With the rapid advance-ment of cardiovascular imaging technologies, it is important for physicians to understand how best to incorporate these options into clinical care and how to choose between imaging modalities. Recently, the American College of Cardiology, the Society for Cardiovascular Angiography and Interventions, and other expert societies released the first appropriate use criteria (AUC) for suspected heart disease in pediatric patients. The AUC document specifically addressed the use of initial transthoracic echocardiography in outpatient pediatric cardiology.

“The purpose of the new criteria is to improve patient care and outcomes in a cost-effective manner as well as enhance quality within practices,” explains David G. Nykanen, MD, FACC, FRCPC, FSCAI, who was a member of the AUC technical panel that developed the document. “We wanted to give clinicians a roadmap to follow when determining whether or not it was appropriate to use echocardiograms in this complex patient population.”

Echocardiography: Judicious Use

For the AUC document, experts identified 113 indications for outpatient pediatric echocardiography based on common clinical scenarios and/or clinical practice guidelines. Each indication was then rated for echocardiographic assessment as “appropriate,” “may be appropriate,” or “rarely appropriate.” Dr. Nykanen says the AUC document can familiarize pediatricians and pediatric cardiologists on when echocardiography may help elucidate a diagnosis and when other diagnostic pathways may be more useful. “Echocardiograms are expensive diagnostic tests,” he says. “We need to be judicious with how and why we order these tests.”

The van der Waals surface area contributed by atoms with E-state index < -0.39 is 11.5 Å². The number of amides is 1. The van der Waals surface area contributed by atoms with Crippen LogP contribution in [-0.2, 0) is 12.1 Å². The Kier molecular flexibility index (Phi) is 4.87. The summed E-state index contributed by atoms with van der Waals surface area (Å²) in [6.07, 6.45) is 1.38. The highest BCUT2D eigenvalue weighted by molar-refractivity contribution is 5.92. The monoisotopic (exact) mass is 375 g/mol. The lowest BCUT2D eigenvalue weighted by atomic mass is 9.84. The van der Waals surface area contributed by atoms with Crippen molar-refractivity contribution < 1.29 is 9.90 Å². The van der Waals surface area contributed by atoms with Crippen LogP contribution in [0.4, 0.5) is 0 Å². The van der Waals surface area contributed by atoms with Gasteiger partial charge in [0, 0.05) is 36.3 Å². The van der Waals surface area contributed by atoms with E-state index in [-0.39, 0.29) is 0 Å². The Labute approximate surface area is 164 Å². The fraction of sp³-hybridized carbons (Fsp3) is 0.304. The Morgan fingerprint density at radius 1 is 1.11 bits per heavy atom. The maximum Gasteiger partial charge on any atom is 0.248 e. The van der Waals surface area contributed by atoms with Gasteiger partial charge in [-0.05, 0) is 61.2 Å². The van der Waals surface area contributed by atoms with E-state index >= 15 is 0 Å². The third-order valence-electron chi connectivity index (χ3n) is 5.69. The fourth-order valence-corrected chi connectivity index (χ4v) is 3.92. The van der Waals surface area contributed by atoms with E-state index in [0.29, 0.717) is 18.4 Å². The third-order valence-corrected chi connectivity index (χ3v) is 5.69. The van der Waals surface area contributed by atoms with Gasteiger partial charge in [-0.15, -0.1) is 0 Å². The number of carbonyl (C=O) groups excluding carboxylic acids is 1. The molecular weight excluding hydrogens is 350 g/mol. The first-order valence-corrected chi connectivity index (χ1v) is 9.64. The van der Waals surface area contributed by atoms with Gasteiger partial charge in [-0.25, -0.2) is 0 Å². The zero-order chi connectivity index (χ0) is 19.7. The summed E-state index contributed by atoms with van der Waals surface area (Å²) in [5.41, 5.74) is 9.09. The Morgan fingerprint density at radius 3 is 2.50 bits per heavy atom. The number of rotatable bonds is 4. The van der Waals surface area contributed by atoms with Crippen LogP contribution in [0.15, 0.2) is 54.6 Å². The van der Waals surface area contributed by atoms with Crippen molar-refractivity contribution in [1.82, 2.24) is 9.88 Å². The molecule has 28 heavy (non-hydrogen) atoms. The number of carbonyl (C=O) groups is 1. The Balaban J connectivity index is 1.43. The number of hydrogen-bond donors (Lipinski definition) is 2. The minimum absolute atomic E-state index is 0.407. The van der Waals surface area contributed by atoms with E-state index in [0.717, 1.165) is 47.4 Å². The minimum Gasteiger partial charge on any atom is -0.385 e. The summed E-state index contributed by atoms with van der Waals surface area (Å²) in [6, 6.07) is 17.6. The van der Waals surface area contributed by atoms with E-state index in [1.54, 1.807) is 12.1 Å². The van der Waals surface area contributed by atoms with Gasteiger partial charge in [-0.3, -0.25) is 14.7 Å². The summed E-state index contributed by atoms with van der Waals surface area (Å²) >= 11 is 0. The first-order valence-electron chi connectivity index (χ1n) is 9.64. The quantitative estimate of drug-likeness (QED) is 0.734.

The writing committee offered assistance for determining the reasonable role of initial transthoracic echocardiography when evaluating pediatric patients in outpatient settings, and tackled various aspects for consideration. “For example,” says Dr. Nykanen, “we spent time determining the importance of recognizing when an echocardiogram may or may not be needed for a heart murmur. For innocent-sounding murmurs, clinicians shouldn’t automatically order an echocardiogram. However, transthoracic echocardiography should be considered if patients have a family history of hypertrophic cardiomyopathy, sudden cardiac death, or other important risk factors.”

More to Come on Appropriate Use Critiera

According to the writing group, the AUC criteria lay the foundation for developing AUC in other areas of pediatric cardiology. However, more research is needed to see how well these AUC are implemented in clinical care and to determine if there are any deficiencies. “The document provides a basis for designing educational and quality improvement projects so that individual providers can reduce the number of times they make rarely appropriate referrals for echocardiograms,” Dr. Nykanen says. “We hope that future studies will better define ordering patterns for individual practitioners and increase our understanding of variations in the delivery of care. As more information is gathered, there will likely be continued refinements of the AUC document.”